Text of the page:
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The Rhetorical Shape of International Conflicts, Vol. 12 - 2005, No. 4

Rhetoric and International Relations: An Introduction

, pages: 5-10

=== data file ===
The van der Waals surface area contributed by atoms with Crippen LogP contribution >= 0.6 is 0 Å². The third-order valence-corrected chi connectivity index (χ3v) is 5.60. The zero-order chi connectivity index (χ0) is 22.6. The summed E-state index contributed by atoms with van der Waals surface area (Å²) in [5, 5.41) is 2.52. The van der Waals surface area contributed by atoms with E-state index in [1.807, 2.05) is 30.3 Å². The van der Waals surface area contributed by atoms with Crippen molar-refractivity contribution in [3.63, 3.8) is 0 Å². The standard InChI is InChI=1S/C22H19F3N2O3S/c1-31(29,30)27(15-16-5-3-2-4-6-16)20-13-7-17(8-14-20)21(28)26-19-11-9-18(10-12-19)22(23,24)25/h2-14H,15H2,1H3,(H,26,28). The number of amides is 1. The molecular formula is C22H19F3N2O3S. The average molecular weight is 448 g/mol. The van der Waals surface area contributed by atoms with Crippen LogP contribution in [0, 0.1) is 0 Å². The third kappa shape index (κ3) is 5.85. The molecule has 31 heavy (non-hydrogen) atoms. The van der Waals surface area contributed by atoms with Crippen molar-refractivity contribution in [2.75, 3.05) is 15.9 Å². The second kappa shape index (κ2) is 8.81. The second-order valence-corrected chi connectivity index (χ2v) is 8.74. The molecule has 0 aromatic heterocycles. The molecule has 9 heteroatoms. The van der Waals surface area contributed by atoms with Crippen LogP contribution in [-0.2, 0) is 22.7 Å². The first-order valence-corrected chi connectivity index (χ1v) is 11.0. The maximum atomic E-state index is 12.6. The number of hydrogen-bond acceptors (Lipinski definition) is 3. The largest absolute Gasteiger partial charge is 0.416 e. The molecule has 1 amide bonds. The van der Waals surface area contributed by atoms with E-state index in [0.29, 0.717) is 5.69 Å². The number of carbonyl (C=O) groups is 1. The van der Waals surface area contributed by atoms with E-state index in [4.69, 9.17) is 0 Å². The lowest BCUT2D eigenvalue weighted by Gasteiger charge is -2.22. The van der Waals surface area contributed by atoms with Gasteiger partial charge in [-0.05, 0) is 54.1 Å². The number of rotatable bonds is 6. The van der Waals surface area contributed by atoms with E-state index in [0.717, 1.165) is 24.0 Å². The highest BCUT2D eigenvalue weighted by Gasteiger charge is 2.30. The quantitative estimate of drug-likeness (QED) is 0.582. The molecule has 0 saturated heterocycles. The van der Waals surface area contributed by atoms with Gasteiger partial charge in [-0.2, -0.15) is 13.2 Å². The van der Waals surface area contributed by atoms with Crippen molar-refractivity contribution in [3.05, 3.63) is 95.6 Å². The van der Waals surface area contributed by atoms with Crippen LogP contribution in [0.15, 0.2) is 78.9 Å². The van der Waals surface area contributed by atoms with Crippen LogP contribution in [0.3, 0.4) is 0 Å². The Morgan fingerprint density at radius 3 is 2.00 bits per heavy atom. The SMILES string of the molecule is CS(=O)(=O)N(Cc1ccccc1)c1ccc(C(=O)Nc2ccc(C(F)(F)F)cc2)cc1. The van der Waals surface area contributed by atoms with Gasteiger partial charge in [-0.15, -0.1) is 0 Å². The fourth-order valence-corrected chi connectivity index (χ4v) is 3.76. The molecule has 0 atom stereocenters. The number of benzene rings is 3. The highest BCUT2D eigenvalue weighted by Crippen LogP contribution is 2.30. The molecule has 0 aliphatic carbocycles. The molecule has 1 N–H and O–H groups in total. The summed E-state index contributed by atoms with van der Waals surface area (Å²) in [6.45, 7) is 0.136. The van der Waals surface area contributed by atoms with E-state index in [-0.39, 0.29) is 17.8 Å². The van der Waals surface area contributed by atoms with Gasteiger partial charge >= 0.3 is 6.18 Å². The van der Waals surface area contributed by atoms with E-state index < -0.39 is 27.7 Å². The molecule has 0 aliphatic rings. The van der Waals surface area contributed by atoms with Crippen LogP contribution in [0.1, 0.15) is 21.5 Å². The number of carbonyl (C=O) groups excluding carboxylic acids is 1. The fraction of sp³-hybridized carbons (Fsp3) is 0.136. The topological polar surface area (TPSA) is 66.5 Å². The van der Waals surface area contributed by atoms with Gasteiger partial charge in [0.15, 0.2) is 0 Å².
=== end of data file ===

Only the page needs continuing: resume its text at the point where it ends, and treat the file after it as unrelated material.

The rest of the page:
A rhetorical interpretation of international relations and conflicts necessitate to take into consideration three main aspects of what anthropologist Mauss called “international life” – cultural features that allow human groupings to argue with one another across borders. The first aspect concerns the instability of international glossaries to instrument diplomacy; the second aspect is the pre-conceived notion that peace, or non-conflicting “relation,” is a normal state for arguing among nations; the third aspect pertains to the belief that, owing to globalisation, the same modes of persuasion operate indiscriminately. The French Revolution provides an excellent illustration of all three aspects.

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